Saudi Aramco on Tuesday declared the world’s largest quarterly dividend of $18.8bn, despite suffering a 25 per cent fall in first-quarter earnings because of the collapse of the oil price.
Saudi Arabia’s state energy group reported net income of $16.7bn in the first three months of the year, against $22.2bn a year earlier, as lockdowns reduced global oil demand by a third from pre-crisis levels. The plunge in crude prices, down more than half since January, have wreaked havoc on the country’s finances.
Although its latest quarterly payout, which will largely go to the government in Riyadh, is in line with its annual $75bn dividend target, the company did not recommit to this pledge. The first-quarter dividend is far greater than free cash flow for the period of $15bn, meaning the company may have to borrow to cover it.
But with a gearing ratio of minus 4.9 per cent, Saudi Arabia’s biggest revenue earner has room to raise funds to buffer the kingdom from the financial hit of coronavirus.
“The Covid-19 crisis is unlike anything the world has experienced in recent history,” said Amin Nasser, Saudi Aramco’s chief executive, adding that the pandemic’s impact on global energy demand and oil prices would continue to weigh on earnings.
Oil sales still provide the bulk of the kingdom’s revenues, meaning the resource-rich country is beholden to the crude price despite a push by Crown Prince Mohammed bin Salman to diversify into other sectors.
Saudi Arabia has introduced austerity measures to conserve cash — from cutting capital spending to raising value added tax and cancelling cost-of-living allowances for state employees.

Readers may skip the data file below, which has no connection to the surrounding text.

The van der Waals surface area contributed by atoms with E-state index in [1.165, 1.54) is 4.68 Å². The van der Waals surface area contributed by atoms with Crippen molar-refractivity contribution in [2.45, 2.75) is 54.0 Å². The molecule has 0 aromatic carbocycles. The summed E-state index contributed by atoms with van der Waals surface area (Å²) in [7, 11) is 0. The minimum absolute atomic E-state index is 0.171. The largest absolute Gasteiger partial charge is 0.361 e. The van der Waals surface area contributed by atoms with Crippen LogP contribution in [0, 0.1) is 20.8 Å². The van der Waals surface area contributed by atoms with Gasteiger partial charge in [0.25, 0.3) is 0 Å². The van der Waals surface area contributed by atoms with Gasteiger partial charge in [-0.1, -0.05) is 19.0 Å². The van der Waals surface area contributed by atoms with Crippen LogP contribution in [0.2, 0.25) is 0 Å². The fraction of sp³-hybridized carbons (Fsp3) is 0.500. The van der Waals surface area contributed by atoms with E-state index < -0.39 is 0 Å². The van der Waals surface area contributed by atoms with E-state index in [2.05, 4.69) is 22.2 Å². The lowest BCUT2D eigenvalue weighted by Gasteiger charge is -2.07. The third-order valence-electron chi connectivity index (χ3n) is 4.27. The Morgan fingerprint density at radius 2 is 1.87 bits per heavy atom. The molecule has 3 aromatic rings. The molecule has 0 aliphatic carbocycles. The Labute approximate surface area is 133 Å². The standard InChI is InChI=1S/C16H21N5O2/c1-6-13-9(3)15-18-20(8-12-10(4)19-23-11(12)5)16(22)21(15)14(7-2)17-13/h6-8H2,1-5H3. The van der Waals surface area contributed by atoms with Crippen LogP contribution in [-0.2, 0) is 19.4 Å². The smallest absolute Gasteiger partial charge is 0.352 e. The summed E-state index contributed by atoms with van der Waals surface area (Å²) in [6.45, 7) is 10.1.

While Saudi Aramco is affected by market swings like other listed energy majors, its executives must also manage the whims of the kingdom’s highest authorities, who dictate oil policy.
In March the company said it had been issued a government directive to expand production to record levels and boost capacity to 13m barrels a day, from 12m b/d, as Saudi Arabia engaged in a price war with Russia. Barely two months later, it has been asked to cut production to 7.5m b/d from June — the lowest in 18 years — as the kingdom desperately tries to boost prices.
Since its $29.4bn offering on Riyadh’s Tadawul exchange in December, which valued Saudi Aramco at $1.7tn, shares in the world’s most profitable company have fallen below their flotation price.
The company in March said it would cut capital spending to as low as $25bn this year, from $33bn in 2019.
“We retain significant flexibility to further adjust expenditures in response to the disruption caused by the coronavirus on both economic activity and energy demand,” Mr Nasser said on Tuesday.
Meanwhile, Rosneft, Russia’s biggest oil company and the world’s largest listed oil producer after Saudi Aramco, said it would cut capital expenditure by more than 20 per cent this year as it adjusts to the crash in oil prices.
Saudi Aramco’s total revenues including income related to sales stood at $51.4bn in the first quarter of this year, down from $63.2bn a year earlier. The company also reported weaker refining and chemicals margins.
Saudi Aramco said its plan to acquire a majority stake in petrochemicals company Sabic from the kingdom’s Public Investment Fund was on track to close in the second quarter.
But payments for the deal, originally agreed at $69bn, are expected to be restructured, said people familiar with the matter.
Additional reporting by Henry Foy